Tip, a thin 12-year old girl, lives on the back lane near Don Mueang airport with her friends. She has a small scar on her neck and an impish smile.
Homeless, streetkid, out-of-school, while her mother and three younger siblings live in the outskirts of Bangkok.
Made vulnerable by poverty, or something more sinister?
Her home for two years, the street, has flooded.
I bought hot food for her and her friends, and while they ate I spoke, my Thai friend translating, giving them tips about survival and safety in a flooded terrain.
These street-based focus group discussions are usually more effective than those expensive workshops held in five-star hotels. I enjoyed talking, listening and sharing with them.
Hungry, penniless, defenseless against the elements, without shelter.
She knows the dangers of the floods, possessing a basic understanding of hygiene and contaminated water. But Tip doesn’t feel comfortable in the shelters or institutionalized care.
Living amidst hardship, she has worked several odd jobs. The longest was in a kitchen, cutting vegetables for the cook. That road-side restaurant has closed. Tip is jobless and hungry.
Relief work prioritizes the needs of society, although the marginalized and minorities are usually neglected, in the bigger picture, or placed at the bottom of the priority list.
After all, do we really care about the poor? And what have we done to provide them with sustainable support?
It is not just the responsibility of the government to provide much-needed assistance and aid, but society can and must play a role. It Doesn’t take a rocket scientist to identify Tip’s issues on safety and the lack of food, nor would it cost much to help her. Society does possess the capacity to help, but are people doing enough or doing anything at all? Tip doesn’t think so, and I agree with her.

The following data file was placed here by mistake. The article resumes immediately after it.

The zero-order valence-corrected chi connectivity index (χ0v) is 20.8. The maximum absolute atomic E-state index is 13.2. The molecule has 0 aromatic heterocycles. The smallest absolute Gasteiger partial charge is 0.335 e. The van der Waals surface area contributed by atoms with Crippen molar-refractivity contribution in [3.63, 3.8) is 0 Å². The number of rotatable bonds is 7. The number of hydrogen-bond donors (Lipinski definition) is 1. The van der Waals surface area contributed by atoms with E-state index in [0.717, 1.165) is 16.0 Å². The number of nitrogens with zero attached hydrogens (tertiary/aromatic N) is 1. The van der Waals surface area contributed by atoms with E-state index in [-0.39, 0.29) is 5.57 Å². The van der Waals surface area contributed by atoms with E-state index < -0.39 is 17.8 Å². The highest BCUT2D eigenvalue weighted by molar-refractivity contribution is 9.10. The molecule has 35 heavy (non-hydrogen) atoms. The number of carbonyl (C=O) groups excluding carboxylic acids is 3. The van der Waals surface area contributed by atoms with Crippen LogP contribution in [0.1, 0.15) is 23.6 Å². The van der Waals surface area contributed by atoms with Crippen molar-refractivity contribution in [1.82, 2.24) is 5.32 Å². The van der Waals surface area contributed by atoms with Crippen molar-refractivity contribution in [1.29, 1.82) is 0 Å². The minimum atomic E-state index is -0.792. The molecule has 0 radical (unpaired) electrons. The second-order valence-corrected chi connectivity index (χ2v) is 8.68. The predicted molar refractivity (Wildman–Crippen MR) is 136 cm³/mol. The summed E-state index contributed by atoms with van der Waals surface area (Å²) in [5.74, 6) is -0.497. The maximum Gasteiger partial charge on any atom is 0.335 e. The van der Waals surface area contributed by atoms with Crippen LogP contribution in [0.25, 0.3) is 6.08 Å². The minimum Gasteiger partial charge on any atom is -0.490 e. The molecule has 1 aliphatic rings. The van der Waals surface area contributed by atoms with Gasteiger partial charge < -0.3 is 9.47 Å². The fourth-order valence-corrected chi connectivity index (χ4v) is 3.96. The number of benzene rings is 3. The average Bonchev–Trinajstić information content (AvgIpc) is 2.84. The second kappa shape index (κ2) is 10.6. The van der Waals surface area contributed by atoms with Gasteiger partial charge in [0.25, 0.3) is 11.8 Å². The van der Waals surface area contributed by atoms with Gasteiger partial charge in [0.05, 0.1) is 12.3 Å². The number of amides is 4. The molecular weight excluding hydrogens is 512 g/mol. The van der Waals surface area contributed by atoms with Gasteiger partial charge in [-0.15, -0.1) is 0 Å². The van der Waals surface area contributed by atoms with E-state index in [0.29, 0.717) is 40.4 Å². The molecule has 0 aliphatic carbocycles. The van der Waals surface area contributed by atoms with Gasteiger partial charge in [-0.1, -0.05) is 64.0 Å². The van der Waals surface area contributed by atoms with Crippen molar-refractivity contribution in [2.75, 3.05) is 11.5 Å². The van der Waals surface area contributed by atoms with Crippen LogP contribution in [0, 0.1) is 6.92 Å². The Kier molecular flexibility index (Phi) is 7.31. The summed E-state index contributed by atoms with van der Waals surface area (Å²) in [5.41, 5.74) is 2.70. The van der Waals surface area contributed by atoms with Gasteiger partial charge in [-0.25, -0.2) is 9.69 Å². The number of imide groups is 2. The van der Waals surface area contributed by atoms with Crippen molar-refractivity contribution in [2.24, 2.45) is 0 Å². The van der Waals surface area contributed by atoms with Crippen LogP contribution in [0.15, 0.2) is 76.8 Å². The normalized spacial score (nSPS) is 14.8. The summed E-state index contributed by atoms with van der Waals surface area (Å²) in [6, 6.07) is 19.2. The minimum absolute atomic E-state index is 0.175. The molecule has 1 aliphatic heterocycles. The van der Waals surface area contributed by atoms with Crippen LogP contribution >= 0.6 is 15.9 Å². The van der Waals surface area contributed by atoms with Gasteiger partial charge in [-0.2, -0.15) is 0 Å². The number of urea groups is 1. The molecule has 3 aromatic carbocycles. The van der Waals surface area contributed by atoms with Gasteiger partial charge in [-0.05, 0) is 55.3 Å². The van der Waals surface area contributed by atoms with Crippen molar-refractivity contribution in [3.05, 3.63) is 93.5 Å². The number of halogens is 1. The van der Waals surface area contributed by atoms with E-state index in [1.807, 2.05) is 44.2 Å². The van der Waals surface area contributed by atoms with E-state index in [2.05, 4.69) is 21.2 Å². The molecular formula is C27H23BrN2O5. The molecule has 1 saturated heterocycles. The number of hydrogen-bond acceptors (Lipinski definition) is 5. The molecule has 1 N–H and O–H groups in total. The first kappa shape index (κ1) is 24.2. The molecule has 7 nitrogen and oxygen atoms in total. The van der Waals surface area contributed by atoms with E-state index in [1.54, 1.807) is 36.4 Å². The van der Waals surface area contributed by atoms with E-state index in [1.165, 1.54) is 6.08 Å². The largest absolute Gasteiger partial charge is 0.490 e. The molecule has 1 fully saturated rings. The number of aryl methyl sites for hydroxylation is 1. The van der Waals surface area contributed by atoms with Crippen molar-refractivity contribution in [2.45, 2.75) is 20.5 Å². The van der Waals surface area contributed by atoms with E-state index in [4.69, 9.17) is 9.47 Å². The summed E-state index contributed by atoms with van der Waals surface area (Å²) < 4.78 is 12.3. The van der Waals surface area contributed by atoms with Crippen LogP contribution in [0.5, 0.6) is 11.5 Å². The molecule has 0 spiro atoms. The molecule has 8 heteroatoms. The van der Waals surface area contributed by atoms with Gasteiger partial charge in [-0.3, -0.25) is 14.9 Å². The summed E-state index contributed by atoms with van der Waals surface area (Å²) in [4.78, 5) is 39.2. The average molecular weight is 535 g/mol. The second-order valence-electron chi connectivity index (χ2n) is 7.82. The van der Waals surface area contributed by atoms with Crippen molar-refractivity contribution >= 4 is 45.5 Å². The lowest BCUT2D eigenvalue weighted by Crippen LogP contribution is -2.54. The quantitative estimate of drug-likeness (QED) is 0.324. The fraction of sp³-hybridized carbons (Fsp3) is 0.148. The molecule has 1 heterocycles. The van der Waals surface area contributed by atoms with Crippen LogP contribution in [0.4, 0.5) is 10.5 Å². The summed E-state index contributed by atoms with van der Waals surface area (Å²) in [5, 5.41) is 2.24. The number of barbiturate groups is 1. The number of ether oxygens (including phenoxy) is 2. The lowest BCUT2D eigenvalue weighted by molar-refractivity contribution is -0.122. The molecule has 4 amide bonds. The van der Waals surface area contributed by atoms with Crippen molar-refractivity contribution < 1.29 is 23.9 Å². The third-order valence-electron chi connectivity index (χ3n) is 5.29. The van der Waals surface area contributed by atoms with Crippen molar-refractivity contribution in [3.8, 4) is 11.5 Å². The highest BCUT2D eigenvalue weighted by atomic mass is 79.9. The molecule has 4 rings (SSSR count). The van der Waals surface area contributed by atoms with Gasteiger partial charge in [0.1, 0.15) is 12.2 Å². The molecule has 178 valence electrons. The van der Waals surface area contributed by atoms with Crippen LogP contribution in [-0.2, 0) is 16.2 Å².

During my 20-years work with marginalized communities, I have seen the repetitive neglect.
She does not want to go back to her mother, believing that it would further burden her family. As it is right now, her friends are her family.
Homeless people sleep under bridges, near the rivers, canals and sewers. Many poor people live in slums. Their lives are not at the mercy of the floods, but placed in the hesitating hands of society. Poverty does not make Tip and many other streetkids and marginalized people vulnerable. The complacent and brutal attitudes of people do.
Tip with five of her teen friends, waved their goodbyes, disappeared into the night, leaving me alone to contemplate.